myblacksexuality:

poetofwar333:

#cleopatra with the nose knocked off. I wonder if people still think she was European like the movies betray…

I still think it’s one of the most desperate things whites have done to blacks and to black history. The disrespect is outrageous. They came to our country and mentally could not fathom how these black civilizations could be so great. They literally rode through our lands and shot the noses off of our statues. Why? So that the statues would no longer resemble the African people and they could LIE about the origins of Egypt and countless other civilizations. It was a widespread practice. It’s why statues of Pharaoh’s and their wives have no noses. It’s why the Sphinx has no nose. When I was in middle and high school, we were taught that the noses had fell off due to time and poor craftsmanship! They have literally tried to teach us that our ancestors were shitty builders of noses just to hide their malicious destruction of our heritage. European fears of African peoples had to come from somewhere. I want to know what part of the history is missing. There’s something that they don’t want to be told.

The shade is real

at a loss for worsse. smh some white people are so sad

They don’t want to tell us to know about the Moors who were basically a group of elite black people who traveled into Europe, decades before European explorers went out into the world themselves, and basically taught them everything they know over the centuries. They don’t want to tell us about how all their scholars and great scientists from way back then went to Egypt to study under black teachers. They don’t want to tell us how while their ancestors were living in caves, there were already flourishing black kingdoms and civilizations. Ethiopia is one of the oldest, oldest kingdoms in the world—might be even older than some Asian kingdoms. They won’t tell you about the great kingdom of ancient Kush and how it helped connect north Africa to the Arabic world. They will not tell you about the thousands of black female warriors or black female warrior queens haling from the great kingdom of Nubia. They will not tell you how black armies from African had already visited South America, and left all types of artifacts and whatnot to prove it. They don’t want anyone know how black people indirectly helped these white “greats” reach success. They don’t want us to know that once upon a time black people made the world go round; because if black people knew today, then they’d take a better look at the capabilities they themselves posses—more than becoming a rapper or another Oprah or Beyonce or depending on the white man for their success.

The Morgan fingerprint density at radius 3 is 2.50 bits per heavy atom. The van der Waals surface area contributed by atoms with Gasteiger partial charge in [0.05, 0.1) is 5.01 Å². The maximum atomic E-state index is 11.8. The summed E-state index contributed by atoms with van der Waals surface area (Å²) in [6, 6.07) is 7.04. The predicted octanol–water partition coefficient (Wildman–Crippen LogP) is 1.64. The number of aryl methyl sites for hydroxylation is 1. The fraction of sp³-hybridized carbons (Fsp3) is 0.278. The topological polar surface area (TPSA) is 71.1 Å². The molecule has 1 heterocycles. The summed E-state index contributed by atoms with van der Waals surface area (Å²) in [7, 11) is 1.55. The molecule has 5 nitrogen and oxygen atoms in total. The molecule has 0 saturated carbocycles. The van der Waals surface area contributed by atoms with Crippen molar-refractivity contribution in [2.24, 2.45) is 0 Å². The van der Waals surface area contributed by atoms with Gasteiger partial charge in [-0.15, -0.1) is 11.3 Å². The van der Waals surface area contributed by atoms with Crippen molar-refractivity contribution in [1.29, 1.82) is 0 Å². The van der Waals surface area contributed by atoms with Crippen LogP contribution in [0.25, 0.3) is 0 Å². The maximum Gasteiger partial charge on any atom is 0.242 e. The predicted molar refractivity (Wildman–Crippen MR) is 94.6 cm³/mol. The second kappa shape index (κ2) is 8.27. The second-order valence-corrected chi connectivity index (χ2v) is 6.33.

When our ancestors told us to know our history, they didn’t mean just know who MLK and Malcolm X was or what black went through in slavery and Jim Crow. When our ancestors told us to know our history, they meant the history we shared with all black people in the globe, the history that we won’t learn in a Eurocentric teaching setting, the history that showed we moved the world before and that we could do it again. If we got our acts together.

Tell it.

Yasss!

I’m always humbled by the scripture that says we ought to have sober judgement of ourselves. The point is to focus on Jesus and stop focussing on yourself. This idea of sober judgement applies to how you view others as well. It’s okay to admire people, but highly-esteeming others sets them up for failure. People are just people. A heart that radiates the love of God is one that uproots both insecurity and pride because neither have a dwelling place in the presence of Christ. We are all works in progress, so don’t be so critical of yourself or others. When you quit being so inwardly focussed and stop treating life like a competition you can be confident in who God has redeemed you to be and be supportive of others by simply making much of Christ—making Him the ultimate focus point in every facet of life. Ask the Lord to refine your view of Him so you won’t be so jealous and self-loathing or so prideful and critical of others. Both sides of the spectrum are poison to your soul, and neither are representative of your security and freedom in Christ’s love.
LB, Rhetoric & Reminders (via yesdarlingido)